Beautiful and Terrible

Here is the world. Beautiful and terrible things will happen. Don’t be afraid.

Frederick Buechner

Looking down at the beach from Pointe du Hoc in Normandy. Of the 225+ Rangers that attacked, only 90 survived.

On my little journey of beautiful places drawing ever nearer to my home, today’s stop is Normandy.

Normandy itself was beautiful. I didn’t know I could so readily fall in love with a place that wasn’t my home. Even Wyoming took its time to grow on me.

But with Normandy, it was love at first sight.

Lush green farmland. Cows. Old stone buildings. History. Friendly people. Patisseries. Beaches.

The beaches are beautiful.

And terrible.

I couldn’t look at them without feeling a pit in my stomach and a lump in my throat.

Beach view from the walkway at the American Cemetery in Normandy

This is a place where brave men sacrificed themselves for others. It doesn’t get more beautiful and terrible than that.

We’ve talked about taking a family trip to Normandy. I want my children to see and know what happened there.

“Do they have regular beaches there?” one of my children asked.

“Yes,” I said, because I had seen them — stretches of sand and ocean.

But I’m not sure I could play there, on these beaches where men died.

Imagine, if you will, that our soldiers hadn’t done what they did there. What a different world we would live in. It almost compels me to play there — and enjoy the freedom purchased with their sacrifice.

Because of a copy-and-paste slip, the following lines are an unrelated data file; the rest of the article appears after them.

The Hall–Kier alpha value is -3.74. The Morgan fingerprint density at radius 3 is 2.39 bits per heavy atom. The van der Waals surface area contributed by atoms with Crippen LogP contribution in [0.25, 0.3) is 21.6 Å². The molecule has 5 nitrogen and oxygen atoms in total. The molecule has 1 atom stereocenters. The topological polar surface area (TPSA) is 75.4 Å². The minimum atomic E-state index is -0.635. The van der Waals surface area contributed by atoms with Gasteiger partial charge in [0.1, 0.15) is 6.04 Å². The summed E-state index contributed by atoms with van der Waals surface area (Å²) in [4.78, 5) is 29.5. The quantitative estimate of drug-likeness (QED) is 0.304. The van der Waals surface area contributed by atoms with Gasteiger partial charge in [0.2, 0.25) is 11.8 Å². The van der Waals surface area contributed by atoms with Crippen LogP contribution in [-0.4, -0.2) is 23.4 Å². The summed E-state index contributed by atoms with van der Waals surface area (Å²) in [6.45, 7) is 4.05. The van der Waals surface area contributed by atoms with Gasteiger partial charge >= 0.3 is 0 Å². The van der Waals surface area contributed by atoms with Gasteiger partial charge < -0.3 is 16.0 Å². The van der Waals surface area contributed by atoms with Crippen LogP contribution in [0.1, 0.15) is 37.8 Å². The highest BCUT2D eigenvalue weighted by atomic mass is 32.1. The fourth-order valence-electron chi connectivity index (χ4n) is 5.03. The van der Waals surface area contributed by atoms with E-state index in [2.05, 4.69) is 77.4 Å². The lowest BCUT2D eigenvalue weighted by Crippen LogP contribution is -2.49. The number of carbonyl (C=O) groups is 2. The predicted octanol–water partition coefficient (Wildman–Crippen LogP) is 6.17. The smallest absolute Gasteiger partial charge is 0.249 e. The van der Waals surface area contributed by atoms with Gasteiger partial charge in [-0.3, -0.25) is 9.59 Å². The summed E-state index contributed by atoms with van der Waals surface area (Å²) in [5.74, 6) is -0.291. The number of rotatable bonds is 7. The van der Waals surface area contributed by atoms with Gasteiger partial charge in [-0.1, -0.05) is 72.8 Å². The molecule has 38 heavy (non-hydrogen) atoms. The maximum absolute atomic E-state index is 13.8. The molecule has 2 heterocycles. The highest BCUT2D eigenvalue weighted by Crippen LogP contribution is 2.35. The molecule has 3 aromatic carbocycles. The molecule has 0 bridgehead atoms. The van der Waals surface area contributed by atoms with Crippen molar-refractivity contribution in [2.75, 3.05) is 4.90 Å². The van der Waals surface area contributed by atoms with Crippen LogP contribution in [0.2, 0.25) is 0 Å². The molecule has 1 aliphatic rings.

A friend tagged me in a photography challenge that involves posting nature photos (taken by me) for seven days. She did it on Facebook, but I’m going to do mine here, starting with far away places and moving closer to home every day.

Today, Day #3, is from Normandy, over 3400 miles from Cooperstown!

I’m going to tag some of my favorite bloggers to take up the challenge too. If you’re tagged and don’t want to do it, that 110% fine with me. I totally understand.

Vanessa — I’m tagging you because I love your garden pictures. Flowers always make me smile.

7 thoughts on “Beautiful and Terrible

  1. In England it is commonplace to acknowledge that if the Allies had not been victorious that we would all be speaking German. In fact my 85 year old mother noted that very thing during my last visit. But like all knife-edge outcomes (and it was on a knife-edge and it did rely on allies coming together and being the greatest team effort the world has ever seen) it would have been far more than a language issue. Not because of Germany. But because of one evil soul. Imagine that? Just one. Then think about the world we live in now and protect it with all your might. And take your children to Normandy so that they might absorb all the pain and sorrow of those that fell and maybe, just maybe ensure that it will never EVER happen again. Great, and thought provoking piece of writing, by the way.

    1. Language would just be sign of a much deeper issue. It’s one thing to read about it in books or see it in movies. It’s totally another to stand on the edge of one of those cliffs.

      ps — I like that you always “get” me.

  2. Exactly so. I remember my first visit to Normandy. With my Mother actually. As though it were yesterday. It cut my heart like a razor and I have never forgotten it, neither must I. I do ‘get’ you and I am glad to have been given the opportunity 🙂 Keep doing what you do

  3. Oh my, Sally, I am honored! Thank you!

    I had to weep a little, reading this post. Beautiful, and terrible. That small phrase sums up what happened at Normandy so perfectly.

  4. A place I must see someday. I wouldn’t be alive today if it hadn’t been for those men. My parents would have starved to death under occupation if the war had gone on a few more months.

      1. The Netherlands. They were children at the time, old enough by war’s end to have clear memories of it. From the stories they told, the last few months, had it gone on, at least one of them would have starved, if not both.

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